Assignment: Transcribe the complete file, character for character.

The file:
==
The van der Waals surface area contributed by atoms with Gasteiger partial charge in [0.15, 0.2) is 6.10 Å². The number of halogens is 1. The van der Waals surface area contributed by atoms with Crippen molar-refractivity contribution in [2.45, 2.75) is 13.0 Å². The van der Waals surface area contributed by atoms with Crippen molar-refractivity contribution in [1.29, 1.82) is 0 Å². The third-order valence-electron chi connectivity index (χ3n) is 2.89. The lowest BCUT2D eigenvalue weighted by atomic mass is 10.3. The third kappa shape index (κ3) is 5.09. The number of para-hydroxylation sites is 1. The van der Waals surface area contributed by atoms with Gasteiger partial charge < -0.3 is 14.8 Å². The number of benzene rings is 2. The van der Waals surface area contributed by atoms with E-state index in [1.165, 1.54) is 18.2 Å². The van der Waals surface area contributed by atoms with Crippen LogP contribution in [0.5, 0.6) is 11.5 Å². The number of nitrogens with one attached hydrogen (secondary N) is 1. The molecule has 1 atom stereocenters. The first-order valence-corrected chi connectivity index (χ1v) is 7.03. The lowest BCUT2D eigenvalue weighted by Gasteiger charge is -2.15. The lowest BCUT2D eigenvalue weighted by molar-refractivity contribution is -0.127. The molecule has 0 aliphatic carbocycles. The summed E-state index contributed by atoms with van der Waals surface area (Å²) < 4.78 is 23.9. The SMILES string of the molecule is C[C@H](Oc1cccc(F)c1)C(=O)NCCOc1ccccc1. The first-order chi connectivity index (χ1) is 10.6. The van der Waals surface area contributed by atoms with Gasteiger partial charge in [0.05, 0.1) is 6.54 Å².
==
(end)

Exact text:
The van der Waals surface area contributed by atoms with Gasteiger partial charge in [0.15, 0.2) is 6.10 Å². The number of halogens is 1. The van der Waals surface area contributed by atoms with Crippen molar-refractivity contribution in [2.45, 2.75) is 13.0 Å². The van der Waals surface area contributed by atoms with Crippen molar-refractivity contribution in [1.29, 1.82) is 0 Å². The third-order valence-electron chi connectivity index (χ3n) is 2.89. The lowest BCUT2D eigenvalue weighted by atomic mass is 10.3. The third kappa shape index (κ3) is 5.09. The number of para-hydroxylation sites is 1. The van der Waals surface area contributed by atoms with Gasteiger partial charge < -0.3 is 14.8 Å². The number of benzene rings is 2. The van der Waals surface area contributed by atoms with E-state index in [1.165, 1.54) is 18.2 Å². The van der Waals surface area contributed by atoms with Crippen LogP contribution in [0.5, 0.6) is 11.5 Å². The number of nitrogens with one attached hydrogen (secondary N) is 1. The molecule has 1 atom stereocenters. The first-order valence-corrected chi connectivity index (χ1v) is 7.03. The lowest BCUT2D eigenvalue weighted by Gasteiger charge is -2.15. The lowest BCUT2D eigenvalue weighted by molar-refractivity contribution is -0.127. The molecule has 0 aliphatic carbocycles. The summed E-state index contributed by atoms with van der Waals surface area (Å²) < 4.78 is 23.9. The SMILES string of the molecule is C[C@H](Oc1cccc(F)c1)C(=O)NCCOc1ccccc1. The first-order chi connectivity index (χ1) is 10.6. The van der Waals surface area contributed by atoms with Gasteiger partial charge in [0.05, 0.1) is 6.54 Å².